It's easy to grab a simple screen shot in Windows just using the Print Screen key but what extra functionality do other tools have to offer when you want to capture a still image of a screen? Is it worth paying for anything? Are there are good free tools out there?

Views: 330

Reply to This

Replies to This Discussion

Hi Kristina,

If you're happy always to take a picture of the whole screen, then Print Screen is fine. But, if you just want to get a particular section of the screen, or one particular window, then you'll need additional tools.

I use two tools: Jing and Snagit.

Jing is great for quick and dirty screen shots, and 5 minutes videos. It's also free.

Snagit is what I use when I want to manipulate the images after capture. It's not as full-featured as a dedicated image editor, but is designed to help you get the most out of screen capture images. It's currently £38.95 - but there is a free trial.

I'd recommend both.


I use a freeware tool called Gimp ( that allows capture and full manipulation and reformatting. It takes a little to get used to it and the tools, but it is very powerful. I personally prefer gimp to photoshop, but that is mainly because I am a Linux user and also Mac more than Windows. The capture option includes a delay, selected window, region or full screen, so fairly flexible. The editing tools include cropping, rotating, etc that you would expect, plus taking gif files and exporting to produce a movie or gif animation. Give it a go as it is free!!!

A simple tip that you might not be aware of....


As you know [PRINT SCREEN] creates an image of whatever is on your screen. However, pressing [ALT] + [PRINT SCREEN] will only create an image of the window that you are currently focused on. It also means that all your task bar items won't appear in the image. 

SNAGIT - very cheap and excellent all around tool - I use it nearly every working day, just the basic screen shot is a .png while Windows is a .BMP so straight away there is a big file size saving - so even if its just to drop in an email its still worth it - but its so easy to add a caption / arrow or effects.... get a 30 day free trial - trust me you will buy it after (£40 for single licence) - picture paints a thousand words but one with a few arrows and effects is worth a few thousand more :-)

Kristina et al.,

Microsoft Office 2010 has a screen capture and screen clipping facility in all of the main applications (Word, Excel, PowerPoint, Outlook). It's on the Insert tab. As I work with Office on a daily basis this has been a real time-saver as I don't need to use another piece of software and the image is put straight into where I want it.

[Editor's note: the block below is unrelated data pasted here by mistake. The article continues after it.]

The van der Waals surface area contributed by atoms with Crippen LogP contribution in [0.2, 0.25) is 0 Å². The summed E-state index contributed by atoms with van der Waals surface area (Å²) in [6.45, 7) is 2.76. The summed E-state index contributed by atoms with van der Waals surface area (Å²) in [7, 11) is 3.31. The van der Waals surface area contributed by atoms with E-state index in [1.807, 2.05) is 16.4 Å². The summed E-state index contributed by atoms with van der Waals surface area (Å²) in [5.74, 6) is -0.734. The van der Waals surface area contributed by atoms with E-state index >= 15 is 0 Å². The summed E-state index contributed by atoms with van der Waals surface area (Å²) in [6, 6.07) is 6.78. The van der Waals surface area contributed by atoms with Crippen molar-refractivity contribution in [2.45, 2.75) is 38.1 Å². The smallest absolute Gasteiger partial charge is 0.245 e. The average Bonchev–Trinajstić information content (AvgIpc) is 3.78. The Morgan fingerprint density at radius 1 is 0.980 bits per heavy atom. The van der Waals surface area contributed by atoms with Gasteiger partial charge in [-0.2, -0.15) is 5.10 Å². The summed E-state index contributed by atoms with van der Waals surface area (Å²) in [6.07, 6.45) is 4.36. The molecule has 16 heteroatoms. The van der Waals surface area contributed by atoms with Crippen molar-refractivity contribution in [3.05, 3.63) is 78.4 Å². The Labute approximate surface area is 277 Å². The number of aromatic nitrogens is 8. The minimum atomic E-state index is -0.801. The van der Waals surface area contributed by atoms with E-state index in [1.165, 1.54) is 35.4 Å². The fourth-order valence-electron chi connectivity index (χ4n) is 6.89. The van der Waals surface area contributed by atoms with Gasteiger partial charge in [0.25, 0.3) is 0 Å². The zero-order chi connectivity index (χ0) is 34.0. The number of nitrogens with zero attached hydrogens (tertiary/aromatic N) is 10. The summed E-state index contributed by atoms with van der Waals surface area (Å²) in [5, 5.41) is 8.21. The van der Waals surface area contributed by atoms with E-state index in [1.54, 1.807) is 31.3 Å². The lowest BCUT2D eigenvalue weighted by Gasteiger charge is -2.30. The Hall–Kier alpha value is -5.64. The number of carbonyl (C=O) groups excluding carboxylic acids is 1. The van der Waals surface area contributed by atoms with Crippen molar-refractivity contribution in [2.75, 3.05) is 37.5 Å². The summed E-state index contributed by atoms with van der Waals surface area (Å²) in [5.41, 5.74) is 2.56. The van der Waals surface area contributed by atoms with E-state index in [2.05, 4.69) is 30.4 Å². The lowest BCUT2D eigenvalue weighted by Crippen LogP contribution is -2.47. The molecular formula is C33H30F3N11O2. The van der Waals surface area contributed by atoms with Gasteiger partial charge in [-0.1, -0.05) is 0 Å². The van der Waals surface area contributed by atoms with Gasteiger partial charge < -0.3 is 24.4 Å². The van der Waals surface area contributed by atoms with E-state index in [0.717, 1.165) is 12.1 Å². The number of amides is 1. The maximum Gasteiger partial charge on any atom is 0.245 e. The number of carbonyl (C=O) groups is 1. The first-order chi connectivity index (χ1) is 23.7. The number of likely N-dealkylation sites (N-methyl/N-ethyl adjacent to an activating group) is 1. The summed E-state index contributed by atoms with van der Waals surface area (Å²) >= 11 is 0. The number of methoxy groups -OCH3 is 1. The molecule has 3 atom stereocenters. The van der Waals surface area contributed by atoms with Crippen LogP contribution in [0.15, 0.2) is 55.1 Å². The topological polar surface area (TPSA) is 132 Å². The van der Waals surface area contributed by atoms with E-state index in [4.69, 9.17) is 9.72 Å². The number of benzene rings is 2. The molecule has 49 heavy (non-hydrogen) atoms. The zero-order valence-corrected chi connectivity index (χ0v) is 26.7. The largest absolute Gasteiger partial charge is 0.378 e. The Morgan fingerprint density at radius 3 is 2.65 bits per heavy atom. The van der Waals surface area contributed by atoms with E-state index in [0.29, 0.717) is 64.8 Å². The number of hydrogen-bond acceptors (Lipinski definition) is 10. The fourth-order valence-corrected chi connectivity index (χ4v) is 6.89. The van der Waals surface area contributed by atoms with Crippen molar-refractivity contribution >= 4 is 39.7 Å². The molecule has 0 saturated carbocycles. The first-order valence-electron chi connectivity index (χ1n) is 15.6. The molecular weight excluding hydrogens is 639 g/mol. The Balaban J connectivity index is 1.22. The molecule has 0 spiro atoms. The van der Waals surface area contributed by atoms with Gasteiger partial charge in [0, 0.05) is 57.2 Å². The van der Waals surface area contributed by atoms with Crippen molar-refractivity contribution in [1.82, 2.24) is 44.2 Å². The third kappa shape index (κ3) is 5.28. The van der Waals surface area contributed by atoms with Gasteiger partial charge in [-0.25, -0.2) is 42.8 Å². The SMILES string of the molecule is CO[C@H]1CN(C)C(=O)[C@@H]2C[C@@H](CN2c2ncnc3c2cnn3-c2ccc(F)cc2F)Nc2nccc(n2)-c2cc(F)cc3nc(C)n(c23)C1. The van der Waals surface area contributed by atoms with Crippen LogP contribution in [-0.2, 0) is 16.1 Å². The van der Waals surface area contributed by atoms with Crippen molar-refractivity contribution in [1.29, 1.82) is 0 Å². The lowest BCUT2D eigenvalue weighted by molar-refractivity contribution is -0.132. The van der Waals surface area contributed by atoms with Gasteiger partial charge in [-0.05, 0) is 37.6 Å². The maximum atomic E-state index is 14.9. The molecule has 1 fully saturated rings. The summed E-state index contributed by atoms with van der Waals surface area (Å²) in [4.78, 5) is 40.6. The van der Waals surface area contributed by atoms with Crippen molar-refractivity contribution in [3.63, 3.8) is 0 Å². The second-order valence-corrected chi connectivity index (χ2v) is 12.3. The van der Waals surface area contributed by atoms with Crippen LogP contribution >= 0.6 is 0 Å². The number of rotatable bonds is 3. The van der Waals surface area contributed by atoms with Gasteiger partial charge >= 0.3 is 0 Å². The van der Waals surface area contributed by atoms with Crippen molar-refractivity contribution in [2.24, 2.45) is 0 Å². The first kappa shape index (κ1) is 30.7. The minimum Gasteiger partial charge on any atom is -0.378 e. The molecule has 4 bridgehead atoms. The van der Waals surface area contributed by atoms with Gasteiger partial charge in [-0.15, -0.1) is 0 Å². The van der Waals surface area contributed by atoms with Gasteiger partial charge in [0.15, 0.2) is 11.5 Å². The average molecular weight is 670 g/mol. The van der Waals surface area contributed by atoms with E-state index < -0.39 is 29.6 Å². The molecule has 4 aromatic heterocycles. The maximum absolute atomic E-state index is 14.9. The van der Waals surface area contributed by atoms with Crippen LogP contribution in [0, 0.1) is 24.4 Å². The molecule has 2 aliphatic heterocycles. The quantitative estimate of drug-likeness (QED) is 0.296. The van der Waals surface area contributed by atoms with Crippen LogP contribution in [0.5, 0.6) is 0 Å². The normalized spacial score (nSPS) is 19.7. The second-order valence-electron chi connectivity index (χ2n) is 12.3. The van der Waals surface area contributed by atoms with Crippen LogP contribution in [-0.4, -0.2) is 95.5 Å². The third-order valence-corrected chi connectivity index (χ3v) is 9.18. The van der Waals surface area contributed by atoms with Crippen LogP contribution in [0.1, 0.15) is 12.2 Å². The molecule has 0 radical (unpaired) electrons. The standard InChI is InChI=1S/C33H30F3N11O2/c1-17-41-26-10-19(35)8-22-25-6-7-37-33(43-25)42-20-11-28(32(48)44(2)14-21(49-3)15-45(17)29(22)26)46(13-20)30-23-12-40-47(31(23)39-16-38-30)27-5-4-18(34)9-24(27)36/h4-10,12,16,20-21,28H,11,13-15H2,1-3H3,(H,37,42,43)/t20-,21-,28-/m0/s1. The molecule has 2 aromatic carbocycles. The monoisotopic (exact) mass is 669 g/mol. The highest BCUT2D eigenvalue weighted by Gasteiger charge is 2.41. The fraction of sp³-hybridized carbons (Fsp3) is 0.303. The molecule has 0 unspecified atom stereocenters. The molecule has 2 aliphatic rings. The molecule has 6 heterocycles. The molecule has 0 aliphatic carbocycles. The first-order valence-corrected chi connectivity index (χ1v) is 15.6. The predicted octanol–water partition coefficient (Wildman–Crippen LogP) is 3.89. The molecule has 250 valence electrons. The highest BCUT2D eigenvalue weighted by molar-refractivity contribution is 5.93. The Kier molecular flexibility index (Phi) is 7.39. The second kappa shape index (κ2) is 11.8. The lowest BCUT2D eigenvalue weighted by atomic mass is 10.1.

OneNote has had this feature for a couple of versions now. OneNote 2010 has the additional functionality of being able to extract text from an image. Not perfect but goes quite a way.



I use Snag-It as well which is pretty cheap (£40). It lets you select specific windows very easily- highlighting the number of pixels you are selecting. It then displays them in an editor which is great for sorting and simple editing. It does video as well.
+1 for Jing. Free, simple and non-application specific.
Snagit seems to be fantastic according to a colleague I work with. You can get a free trial to see if you like it.

Another vote here for Snagit, I can't fault it, it is feature rich and really easy to use.

Windows 7 has a built in screen capture tool, called 'Snipping Tool', which allows you to take normal screenshots, or freeform (hand-drawn) screenshots, you can then email, annotate, or save the image as JPG/PNG/GIF etc.


I use a free tool called Gadwin Printscreen which you can download and use for free. It is very easy to use and you can specify how to capture your 'printscreen'. If you select 'change destination' and then 'source' you can specify to only capture a specified rectangular area with or without the mouse showing. Using this you then only capture the exact section of the screen that you want without having to crop etc. I also use Gimp for manipulation which is really easy to use.

As well as the tools that others have suggested, you might like to try the following two.


Irfanview It's free. One of the advantages it has over just a simple Windows screen shot is that you have an option to include or not include the mouse pointer, which is very useful when you want to use a screen shot say to illustrate instructions on selecting something from a menu. (Irfanview does more than just screenshots, but that feature is quite easy to use and well implemented.)


FastStone Image Viewer is another useful free program, It would be good for adding labels to your screenshot image, such as an arrow and a label saying "Click here" or whatever. (The same people also do a screen capture program called FastStone Capture, but it's shareware, not free and costs $19.95. Good though. But there's no reason why you shouldn't capture what you want with IrfanView and then add labels to it with FastStone Image Viewer.)


I like GIMP, which someone suggested, but I wouldn't use it for this. It's a powerful program, but there would be quite a steep learning curve for the sake of one simple function.



I've used Jing in the past (and it was great) but now I rely on the Snipping tool that comes standard with Windows - I'm so glad someone told me it was there (just search for Snipping in the Start search box).



Sponsor promotion

LSG Sponsors

© 2020   Created by Donald H Taylor.   Powered by

Badges  |  Report an Issue  |  Terms of Service